It took Horiguchi less than three minutes to destroy fellow UFC veteran Ben Nguyen. Nguyen was never a UFC title contender, having gone 4-3 inside the Octagon. However, he is a serviceable fighter, and Horiguchi ran through him like he was absolutely nothing. After dropping Nguyen with a right hand, Horiguchi swarmed his counterpart in the corner and battered him with both hands until referee Jason Herzog mercifully hopped in to end the beating. It was the 12th straight win for Horiguchi, and six of his last seven victories have come by way of stoppage, which is notable considering that he has been floating between flyweight and bantamweight -- a weight range that doesn’t normally confer a lot of stoppages. The only man who has beaten him in over seven years is Demetrious Johnson. Plain and simple, Horiguchi is at worst one of the best 15 pound-for-pound fighters on the planet, and his exploits, regardless of opponent, should always be appointment viewing.

At this point, Horiguchi is bouncing between two divisions and trashing all the quality opposition that comes his way. The sad part is that he doesn’t have the magnetic, bombastic personality to make him a transformative star for Rizin and bring about another kakutogi boom. He’s not an Olympic medalist like Hidehiko Yoshida; he isn’t ikemen like Masato and can’t sell cosmetics; and he’s not a cultural phenomenon like Bob Sapp. The only personality quirk he has going for him is that he loves fly fishing. He’s just a great fighter in a weight range that is all too often overlooked. The best he can hope for is that Scott Coker and Co. stay true to their word and Horiguchi gets brought across the ocean to rematch Bellator MMA bantamweight champion Darrion Caldwell, a man he already choked out four months ago. That would afford him a little more stateside shine, hopefully hipping folks to the fact that not all of the best fighters on the planet are in the UFC.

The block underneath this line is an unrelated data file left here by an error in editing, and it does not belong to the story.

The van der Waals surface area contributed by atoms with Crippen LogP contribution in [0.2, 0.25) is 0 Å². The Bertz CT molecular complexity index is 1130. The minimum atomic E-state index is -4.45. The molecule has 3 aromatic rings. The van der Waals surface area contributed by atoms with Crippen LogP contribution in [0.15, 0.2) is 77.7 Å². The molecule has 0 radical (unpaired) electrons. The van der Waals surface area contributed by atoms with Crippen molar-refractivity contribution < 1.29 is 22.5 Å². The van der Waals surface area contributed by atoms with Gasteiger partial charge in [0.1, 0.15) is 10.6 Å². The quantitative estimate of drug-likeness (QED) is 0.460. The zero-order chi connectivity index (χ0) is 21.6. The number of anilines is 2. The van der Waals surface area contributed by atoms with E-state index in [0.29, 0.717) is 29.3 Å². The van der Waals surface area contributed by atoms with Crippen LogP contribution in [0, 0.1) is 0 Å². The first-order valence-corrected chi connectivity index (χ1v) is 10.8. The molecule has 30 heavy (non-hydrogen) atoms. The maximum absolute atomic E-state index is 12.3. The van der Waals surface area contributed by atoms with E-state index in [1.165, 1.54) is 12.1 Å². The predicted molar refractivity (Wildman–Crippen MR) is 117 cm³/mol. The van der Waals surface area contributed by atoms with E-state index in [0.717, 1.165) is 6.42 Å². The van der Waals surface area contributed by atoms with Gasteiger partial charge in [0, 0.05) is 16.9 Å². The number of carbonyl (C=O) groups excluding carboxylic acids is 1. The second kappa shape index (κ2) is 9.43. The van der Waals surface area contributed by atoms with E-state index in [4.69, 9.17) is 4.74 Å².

CLINCHING IS CLUTCH


When people size up the necessary skills to excel at MMA, you normally get some variation of “striking, wrestling and submission grappling.” Sure, that may be a helpful broad-stroke explanation, but it doesn’t go nearly far enough in detailing the actual intricacies of this sport. Obviously, that oblique description doesn’t begin to entertain questions of timing, distance and range. With that in mind, I think the UFC show in St. Petersburg offered several instances that brilliantly showcased the cruciality of the clinch in modern MMA and why a deficit in clinch fighting ability can spell disaster for any athlete.

We have recently seen just how potent and important clinch fighting can be. Look at how Kamaru Usman embarrassed and dominated Tyron Woodley on his way to taking the UFC welterweight title. The vast majority of Usman’s attack was predicated on relentless clinch pressure and striking. He battered Woodley to the body and used the clinch to set up his bigger boxing combinations and his takedowns, all combining into a unified offensive threat that ran Woodley out of gas. Skilled clinch experts can combine striking and grappling to dummy opponents, even if they never get a single takedown. An important clinch engagement may only be a brief moment, or it may be prolonged, but nonetheless, an opponent who can’t defend inside the clinch is at a massive disadvantage.

Look at Shamil Abdurakhimov and Marcin Tybura, a fight in which the Russian’s best strikes over the first seven minutes were short hockey-style uppercuts from a single collar tie when Tybura tried to tie him up. It was not a protracted clinch engagement, but ultimately, clinch tactics put Abdurakhimov on the offensive and got his striking on track. How did Roxanne Modafferi upset Antonina Shevchenko? She relentlessly pursued the clinch, pushing Shevchenko into the fence, where she had no idea how to get an underhook and take control of the engagement, allowing Modafferi to buy takedown after takedown despite being at a considerable athletic and striking deficit. Look at the card’s main event. Sure, Overeem got dinged up early by Oleynik, but how did he ultimately seal the deal within five minutes? Oleynik ran face-first into the clinch, where Overeem easily controlled him and drilled him in the head with knees, precipitating the finish.

Naturally, some fighters will be more proficient from the clinch than others, but this is a post-dirty boxing world. It’s not good enough to simply regard the clinch as an area of stylistic preference. Even if you’re not going to be an elbow- and knee-throwing dynamo in close quarters, it behooves athletes in the cage to get their clinch mechanics down pat, whether that means striking ably or simply having savvy enough defense to stay upright and free themselves. In 2019, if you don’t have skills and strategy for clinch scenarios, it’s likely going to be your undoing.